Where the horse is detained for the third time within a period of 13 months, it may be disposed of by the local authority as it sees fit. Where the authority or the Superintendent is of the opinion that
- the owner or keeper is not exercising adequate control over the horse so as to prevent it straying, causing a nuisance or posing danger to persons or property or
- the horse is likely to be in a public place while not under adequate control or identifiable or capable of identification.
Local authorities may prescribe the fees to be paid by the owner or keeper of a horse that is being detained or which is to be disposed of. They may be recovered from the owner or keeper.
Where a Superintendent proposes to dispose of a horse, he shall display a public notice to the effect where the horse is detained, or at such other places as he sees fit. He shall send notice in writing to the owner or keeper where he can be traced or his whereabouts is known, stating that after the expiration of five days or such longer time, term as is specified, it is intended to dispose of the horses. It is to give reasons for the disposal.
The owner or keeper may within that period make representations including in relation to whether he is in fact owner or keeper. Where the Superintendent or local authority having considered the representations, proposes to dispose of the horse, it shall notify the persons who has made the representation who may appeal within seven days to the District Court. If an appeal is made within seven days, the District Court determines the matter. The District Court decision is final save that a decision on a point of law may be appealed to the High Court.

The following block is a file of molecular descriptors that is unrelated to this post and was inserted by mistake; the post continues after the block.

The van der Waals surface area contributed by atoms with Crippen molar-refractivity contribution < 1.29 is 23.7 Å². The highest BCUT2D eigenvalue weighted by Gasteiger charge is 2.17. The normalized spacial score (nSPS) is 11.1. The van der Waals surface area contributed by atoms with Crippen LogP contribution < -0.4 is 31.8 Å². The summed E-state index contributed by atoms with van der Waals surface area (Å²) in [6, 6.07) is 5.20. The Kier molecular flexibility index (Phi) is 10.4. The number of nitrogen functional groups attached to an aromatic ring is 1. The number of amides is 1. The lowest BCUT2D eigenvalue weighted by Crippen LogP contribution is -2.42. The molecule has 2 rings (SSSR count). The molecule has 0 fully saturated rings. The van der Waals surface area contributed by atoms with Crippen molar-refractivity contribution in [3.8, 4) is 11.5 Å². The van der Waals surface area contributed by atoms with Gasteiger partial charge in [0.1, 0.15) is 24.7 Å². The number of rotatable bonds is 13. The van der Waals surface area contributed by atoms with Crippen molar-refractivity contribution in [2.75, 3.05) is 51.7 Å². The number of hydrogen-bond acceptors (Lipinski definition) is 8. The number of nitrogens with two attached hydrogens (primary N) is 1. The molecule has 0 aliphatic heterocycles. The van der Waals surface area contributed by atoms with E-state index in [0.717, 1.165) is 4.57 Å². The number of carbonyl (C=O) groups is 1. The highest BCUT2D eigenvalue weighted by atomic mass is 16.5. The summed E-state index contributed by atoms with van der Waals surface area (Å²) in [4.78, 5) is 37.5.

Where after examination by a veterinary surgeon, he is of the opinion that a horse which has been detained is in pain, distress or acute neglect or so severely injured or diseased that it is in the interest of the welfare of the horse or the safety, health or welfare of other animals or persons, to have it humanely destroyed, the horse may be directed to be destroyed immediately or as soon as may be.
Local authorities are to maintain registers of horses seized and detained in their area. The register is to contain
- identification reference, description,
- date of seizure and detention,
- particulars of the manner in which the horse is to be dealt,
- details of the person by whom the horse is reclaimed,
- particulars of where the horse is detained.
It is an offence to sell a horse to a person under 16 years of age.
The owner or keeper of a horse who wilfully or recklessly permits the horse to pose a danger to persons or cause injury to persons or property is guilty of an offence. It is an offence wilfully or recklessly to cause a horse to pose a danger to persons or property.
Local authorities may make bye laws for the control and welfare of horses. They may include such matters as